Senior monetary officials of the five main industrial nations reached broad agreement last night in Kronberg, West Germany, on a 50 percent increase in funds available to the International Monetary Fund, European monetary sources said.
But the sources said negotiations will continue on how to expand IMF quotas, or the contributions members make to the fund, and on a possible tripling of the pool of money the five make available under their General Arrangement to Borrow .
One source said Treasury Secretary Donald Regan held out his final approval of the 50 percent increase, arguing that the administration may find it hard to win congressional approval for more than a 40 percent increase.
The United States had been reluctant to raise its IMF contribution by more than 25 percent.
Lamberto Dini, who was chairman of the meeting, told reporters that IMF quotas were likely to be increased from $66 billion to between $93 and $109 billion.
The IMF board will review the situation before Christmas, and ministers or other officials from the main industrial nations -- known as the Group of Five -- may meet again next month to discuss advancing a meeting of the IMF's decision-making Interim Committee to February from April.
Negotiations on improving IMF resources have been speeded up because of fears that the continuing recession may cause a financial crisis following severe debt problems in Brazil, Mexico and Argentina.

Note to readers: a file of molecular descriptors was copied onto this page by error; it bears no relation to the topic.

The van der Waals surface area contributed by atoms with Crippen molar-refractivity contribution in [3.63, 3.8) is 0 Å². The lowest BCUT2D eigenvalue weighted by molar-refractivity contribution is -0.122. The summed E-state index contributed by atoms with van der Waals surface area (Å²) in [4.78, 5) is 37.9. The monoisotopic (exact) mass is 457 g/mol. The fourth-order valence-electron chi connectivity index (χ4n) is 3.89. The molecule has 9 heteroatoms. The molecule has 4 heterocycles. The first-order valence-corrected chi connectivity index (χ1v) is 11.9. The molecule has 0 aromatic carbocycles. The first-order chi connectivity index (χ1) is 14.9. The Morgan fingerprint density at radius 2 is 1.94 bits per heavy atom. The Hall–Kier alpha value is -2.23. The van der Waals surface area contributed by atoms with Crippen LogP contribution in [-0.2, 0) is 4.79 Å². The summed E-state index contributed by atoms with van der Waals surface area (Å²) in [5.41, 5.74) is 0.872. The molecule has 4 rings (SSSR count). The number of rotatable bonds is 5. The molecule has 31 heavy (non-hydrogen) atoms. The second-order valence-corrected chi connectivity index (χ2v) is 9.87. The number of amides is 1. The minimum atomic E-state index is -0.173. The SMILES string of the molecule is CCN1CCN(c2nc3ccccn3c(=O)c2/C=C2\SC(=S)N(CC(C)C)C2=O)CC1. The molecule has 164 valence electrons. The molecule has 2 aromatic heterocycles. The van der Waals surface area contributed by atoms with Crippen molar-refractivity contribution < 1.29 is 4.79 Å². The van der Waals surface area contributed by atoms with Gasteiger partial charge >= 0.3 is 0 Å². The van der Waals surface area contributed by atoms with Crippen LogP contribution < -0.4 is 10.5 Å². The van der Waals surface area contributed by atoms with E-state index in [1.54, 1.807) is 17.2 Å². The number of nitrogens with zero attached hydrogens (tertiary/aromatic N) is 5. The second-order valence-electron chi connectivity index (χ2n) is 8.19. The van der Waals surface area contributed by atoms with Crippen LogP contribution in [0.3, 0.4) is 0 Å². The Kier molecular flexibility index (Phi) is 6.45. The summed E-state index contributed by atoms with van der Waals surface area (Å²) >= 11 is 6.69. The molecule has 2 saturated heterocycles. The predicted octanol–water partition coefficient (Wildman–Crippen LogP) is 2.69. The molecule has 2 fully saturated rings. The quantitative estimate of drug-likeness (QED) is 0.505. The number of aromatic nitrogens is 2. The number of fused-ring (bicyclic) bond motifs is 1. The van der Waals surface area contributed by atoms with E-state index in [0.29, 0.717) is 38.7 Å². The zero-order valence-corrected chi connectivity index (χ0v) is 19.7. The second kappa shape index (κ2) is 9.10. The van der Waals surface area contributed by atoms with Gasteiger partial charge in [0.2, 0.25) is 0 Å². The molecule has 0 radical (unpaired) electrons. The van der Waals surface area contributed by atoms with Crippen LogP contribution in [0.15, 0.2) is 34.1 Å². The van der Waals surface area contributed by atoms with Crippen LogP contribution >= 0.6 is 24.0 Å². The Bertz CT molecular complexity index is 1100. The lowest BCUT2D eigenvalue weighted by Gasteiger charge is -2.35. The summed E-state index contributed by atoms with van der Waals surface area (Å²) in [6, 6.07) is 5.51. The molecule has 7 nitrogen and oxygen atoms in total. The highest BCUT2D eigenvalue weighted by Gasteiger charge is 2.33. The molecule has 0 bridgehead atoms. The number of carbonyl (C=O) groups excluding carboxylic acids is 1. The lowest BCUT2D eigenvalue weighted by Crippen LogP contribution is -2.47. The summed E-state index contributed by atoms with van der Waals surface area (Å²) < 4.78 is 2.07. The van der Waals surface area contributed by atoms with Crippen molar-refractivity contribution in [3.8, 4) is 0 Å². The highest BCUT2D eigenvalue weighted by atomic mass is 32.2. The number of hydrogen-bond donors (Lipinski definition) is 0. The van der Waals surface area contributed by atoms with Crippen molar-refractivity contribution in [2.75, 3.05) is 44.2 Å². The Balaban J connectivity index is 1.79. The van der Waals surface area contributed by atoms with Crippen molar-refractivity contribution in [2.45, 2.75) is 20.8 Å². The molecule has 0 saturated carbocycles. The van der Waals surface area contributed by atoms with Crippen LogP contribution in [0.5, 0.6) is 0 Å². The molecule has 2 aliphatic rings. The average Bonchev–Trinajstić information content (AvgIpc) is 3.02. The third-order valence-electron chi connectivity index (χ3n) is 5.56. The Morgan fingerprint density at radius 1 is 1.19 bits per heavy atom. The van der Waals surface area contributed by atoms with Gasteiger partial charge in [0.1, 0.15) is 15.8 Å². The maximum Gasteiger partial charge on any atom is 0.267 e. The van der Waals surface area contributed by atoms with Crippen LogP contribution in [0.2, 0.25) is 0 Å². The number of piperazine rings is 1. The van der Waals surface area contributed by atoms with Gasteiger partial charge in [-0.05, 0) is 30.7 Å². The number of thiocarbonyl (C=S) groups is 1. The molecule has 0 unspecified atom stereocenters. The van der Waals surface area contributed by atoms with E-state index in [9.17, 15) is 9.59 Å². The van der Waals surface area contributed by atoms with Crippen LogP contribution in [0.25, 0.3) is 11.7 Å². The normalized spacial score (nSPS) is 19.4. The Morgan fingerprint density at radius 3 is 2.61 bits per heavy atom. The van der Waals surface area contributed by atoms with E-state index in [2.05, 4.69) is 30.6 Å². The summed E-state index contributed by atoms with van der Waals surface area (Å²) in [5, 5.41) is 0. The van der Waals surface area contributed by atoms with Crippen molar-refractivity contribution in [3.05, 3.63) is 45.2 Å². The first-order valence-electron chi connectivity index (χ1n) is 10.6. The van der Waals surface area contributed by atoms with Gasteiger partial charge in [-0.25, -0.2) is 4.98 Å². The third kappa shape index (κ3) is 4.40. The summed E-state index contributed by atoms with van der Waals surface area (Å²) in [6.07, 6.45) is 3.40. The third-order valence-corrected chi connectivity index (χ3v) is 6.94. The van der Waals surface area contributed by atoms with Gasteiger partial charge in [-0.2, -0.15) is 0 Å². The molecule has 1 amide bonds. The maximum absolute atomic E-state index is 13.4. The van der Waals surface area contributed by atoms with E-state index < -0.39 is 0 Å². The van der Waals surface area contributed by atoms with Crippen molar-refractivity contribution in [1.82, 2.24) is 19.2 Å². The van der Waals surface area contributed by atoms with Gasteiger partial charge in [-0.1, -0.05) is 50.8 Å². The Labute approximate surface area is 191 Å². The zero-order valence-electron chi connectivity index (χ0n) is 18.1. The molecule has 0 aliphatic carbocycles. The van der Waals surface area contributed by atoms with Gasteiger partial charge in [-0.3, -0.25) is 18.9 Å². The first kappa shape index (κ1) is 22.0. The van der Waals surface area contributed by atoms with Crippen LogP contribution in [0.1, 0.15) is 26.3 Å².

Finance ministers of the five leading industrial nations said that they see signs of global economic recovery but reacted cautiously to Treasury Secretary Donald Regan's ideas to reform the international monetary system.
The finance chiefs, who held private talks in a 19th Century castle converted into a hotel in the wooded hills outside Frankfurt, were the first to hear Regan's ideas for an overhaul of the monetary system to coordinate aid to near-bankrupt nations such as Brazil, Mexico and Poland.
"They reacted with caution and curiosity," Regan said. "I was encouraged to go away and come up with more specific plans."
He said he wanted "a more concerted effort" by the industrialized nations to control and assist the failing economies of developing nations.
West German Finance Minister Gerhard Stoltenberg told a news conference that he and the representatives of Britain, France, Japan and the United States are worried about the economic recession and problems of unemployment and growing protectionism.
"But we see some signs of gradual recovery in the world economy," Stoltenberg said, citing the fall in the rate of inflation and interest rates.
Regan's ideas include stabilizing exchange rates and possibly holding a worldwide conference.
Regan's plans, which he called a "personal initiative," also were seen as a hint that the United States is preparing to assume a leading role in bolstering the IMF to cope with the economic crisis.